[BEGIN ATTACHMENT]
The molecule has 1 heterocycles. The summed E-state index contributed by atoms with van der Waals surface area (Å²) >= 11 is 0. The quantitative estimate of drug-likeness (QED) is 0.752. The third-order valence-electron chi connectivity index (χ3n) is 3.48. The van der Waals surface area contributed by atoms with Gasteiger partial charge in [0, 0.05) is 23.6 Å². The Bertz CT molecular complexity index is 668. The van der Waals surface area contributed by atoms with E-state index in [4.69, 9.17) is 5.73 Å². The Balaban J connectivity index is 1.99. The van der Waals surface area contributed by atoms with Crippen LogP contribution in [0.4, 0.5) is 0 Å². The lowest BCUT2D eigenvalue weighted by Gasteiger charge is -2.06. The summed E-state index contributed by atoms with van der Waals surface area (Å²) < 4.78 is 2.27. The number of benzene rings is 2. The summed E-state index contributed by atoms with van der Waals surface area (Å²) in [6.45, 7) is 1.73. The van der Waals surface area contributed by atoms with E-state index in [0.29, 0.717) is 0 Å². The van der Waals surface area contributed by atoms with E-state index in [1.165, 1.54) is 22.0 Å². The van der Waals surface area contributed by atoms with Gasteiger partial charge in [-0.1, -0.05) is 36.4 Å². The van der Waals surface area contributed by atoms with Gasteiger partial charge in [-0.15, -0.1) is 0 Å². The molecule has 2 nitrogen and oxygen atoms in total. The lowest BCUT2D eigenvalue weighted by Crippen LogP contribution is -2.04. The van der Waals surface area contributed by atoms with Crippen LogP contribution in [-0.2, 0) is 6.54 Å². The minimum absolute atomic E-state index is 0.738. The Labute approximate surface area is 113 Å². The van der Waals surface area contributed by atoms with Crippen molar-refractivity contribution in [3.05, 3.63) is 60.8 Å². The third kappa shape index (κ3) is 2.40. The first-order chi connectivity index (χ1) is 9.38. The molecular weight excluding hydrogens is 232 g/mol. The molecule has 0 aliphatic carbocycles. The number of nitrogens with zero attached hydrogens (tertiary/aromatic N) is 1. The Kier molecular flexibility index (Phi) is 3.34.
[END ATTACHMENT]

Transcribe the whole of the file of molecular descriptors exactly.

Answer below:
The molecule has 1 heterocycles. The summed E-state index contributed by atoms with van der Waals surface area (Å²) >= 11 is 0. The quantitative estimate of drug-likeness (QED) is 0.752. The third-order valence-electron chi connectivity index (χ3n) is 3.48. The van der Waals surface area contributed by atoms with Gasteiger partial charge in [0, 0.05) is 23.6 Å². The Bertz CT molecular complexity index is 668. The van der Waals surface area contributed by atoms with E-state index in [4.69, 9.17) is 5.73 Å². The Balaban J connectivity index is 1.99. The van der Waals surface area contributed by atoms with Crippen LogP contribution in [0.4, 0.5) is 0 Å². The lowest BCUT2D eigenvalue weighted by Gasteiger charge is -2.06. The summed E-state index contributed by atoms with van der Waals surface area (Å²) < 4.78 is 2.27. The number of benzene rings is 2. The summed E-state index contributed by atoms with van der Waals surface area (Å²) in [6.45, 7) is 1.73. The van der Waals surface area contributed by atoms with E-state index in [0.29, 0.717) is 0 Å². The van der Waals surface area contributed by atoms with E-state index in [1.165, 1.54) is 22.0 Å². The van der Waals surface area contributed by atoms with Gasteiger partial charge in [-0.1, -0.05) is 36.4 Å². The van der Waals surface area contributed by atoms with Gasteiger partial charge in [-0.15, -0.1) is 0 Å². The molecule has 2 nitrogen and oxygen atoms in total. The lowest BCUT2D eigenvalue weighted by Crippen LogP contribution is -2.04. The van der Waals surface area contributed by atoms with Crippen LogP contribution in [-0.2, 0) is 6.54 Å². The minimum absolute atomic E-state index is 0.738. The Labute approximate surface area is 113 Å². The van der Waals surface area contributed by atoms with Crippen molar-refractivity contribution in [3.05, 3.63) is 60.8 Å². The third kappa shape index (κ3) is 2.40. The first-order chi connectivity index (χ1) is 9.38. The molecular weight excluding hydrogens is 232 g/mol. The molecule has 0 aliphatic carbocycles. The number of nitrogens with zero attached hydrogens (tertiary/aromatic N) is 1. The Kier molecular flexibility index (Phi) is 3.34.